Mark Chesnut highlights a recent revelation about the FBI’s role in misleading the public about responsible gun owners’ role in dealing with active shooters.

In mid-December, Dr. John Lott, president of the Crime Prevention Research Center (CPRC) and a world-recognized expert on guns and crime, testified before a Congressional subcommittee on violence and made some startling revelations. Perhaps one of the most important was that the Federal Bureau of Investigation (FBI) covered up the fact that armed citizens use their guns quite frequently to stop active shooter attacks.

According to Lott’s testimony before the U.S. House Judiciary Committee’s Subcommittee on Crime, Terrorism and Homeland Security, the FBI grossly underreported the number of times armed citizens had stopped active shooters over an eight-year period from 2014 to 2021.

Lott told members of the subcommittee that the FBI hired academics from Texas State University to find news stories about incidents where active shooter incidents (defined by the agency as incidents in which an individual actively kills or attempts to kill people in a populated, public area) were stopped by armed citizens. Subsequently, the agency reported that armed citizens stopped only 11 of 252 active shooter incidents, or about 4.4 percent.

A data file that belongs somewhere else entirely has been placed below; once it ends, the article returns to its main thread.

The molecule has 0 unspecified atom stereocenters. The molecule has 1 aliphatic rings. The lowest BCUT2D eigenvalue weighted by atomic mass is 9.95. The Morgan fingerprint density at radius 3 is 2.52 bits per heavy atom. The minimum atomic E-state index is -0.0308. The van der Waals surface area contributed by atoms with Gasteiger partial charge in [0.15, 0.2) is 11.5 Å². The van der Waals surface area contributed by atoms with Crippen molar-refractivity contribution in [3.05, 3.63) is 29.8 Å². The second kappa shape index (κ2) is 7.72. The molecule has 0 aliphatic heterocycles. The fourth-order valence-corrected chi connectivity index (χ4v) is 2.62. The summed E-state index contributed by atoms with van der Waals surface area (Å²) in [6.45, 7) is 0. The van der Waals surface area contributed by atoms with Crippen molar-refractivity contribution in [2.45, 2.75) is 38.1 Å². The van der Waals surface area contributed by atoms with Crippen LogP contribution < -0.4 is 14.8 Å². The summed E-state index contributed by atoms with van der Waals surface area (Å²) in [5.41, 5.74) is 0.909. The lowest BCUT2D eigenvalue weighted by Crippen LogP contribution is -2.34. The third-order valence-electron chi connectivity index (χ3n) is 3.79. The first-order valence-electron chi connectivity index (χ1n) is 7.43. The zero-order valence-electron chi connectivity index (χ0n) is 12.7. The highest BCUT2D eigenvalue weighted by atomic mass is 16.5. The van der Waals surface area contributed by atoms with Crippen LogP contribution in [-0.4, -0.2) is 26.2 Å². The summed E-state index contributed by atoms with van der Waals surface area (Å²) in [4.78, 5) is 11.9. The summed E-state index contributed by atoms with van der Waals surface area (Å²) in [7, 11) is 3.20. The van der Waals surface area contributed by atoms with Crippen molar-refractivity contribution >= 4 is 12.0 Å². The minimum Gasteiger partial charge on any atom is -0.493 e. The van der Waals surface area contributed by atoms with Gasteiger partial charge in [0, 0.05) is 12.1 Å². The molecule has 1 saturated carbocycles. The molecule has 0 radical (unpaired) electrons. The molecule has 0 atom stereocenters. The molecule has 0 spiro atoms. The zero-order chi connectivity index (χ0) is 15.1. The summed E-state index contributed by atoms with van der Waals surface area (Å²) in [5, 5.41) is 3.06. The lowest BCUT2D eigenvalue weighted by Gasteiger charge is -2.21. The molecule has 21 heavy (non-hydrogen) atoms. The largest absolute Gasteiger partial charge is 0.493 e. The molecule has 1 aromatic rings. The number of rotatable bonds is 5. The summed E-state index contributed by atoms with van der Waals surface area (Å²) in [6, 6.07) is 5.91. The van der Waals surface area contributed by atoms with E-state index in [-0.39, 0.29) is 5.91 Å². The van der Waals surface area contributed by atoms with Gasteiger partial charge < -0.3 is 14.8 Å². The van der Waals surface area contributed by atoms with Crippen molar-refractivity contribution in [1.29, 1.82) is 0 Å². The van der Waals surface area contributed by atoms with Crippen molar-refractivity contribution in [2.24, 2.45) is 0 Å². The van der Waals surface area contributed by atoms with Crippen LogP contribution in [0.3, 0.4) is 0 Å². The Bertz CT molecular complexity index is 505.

Despite having a far smaller budget than the FBI, Lott’s group decided to do its own search for such news stories. What he found was quite eye-opening. “We discovered a total of 360 active shooter incidents from 2014 to 2021, and found that an armed citizen stopped 124 of these,” Lott testified. “I also found that the FBI had misidentified five cases, usually because the person who stopped the attack was incorrectly identified as a security guard.”

Lott believes that even those numbers could be low, since much of the media trends toward the anti-gun side of the equation and might not report all such incidents. “Though we found that armed citizens had stopped 11 times more cases than the FBI reports, I make no claim that we have identified all of them,” he told the subcommittee.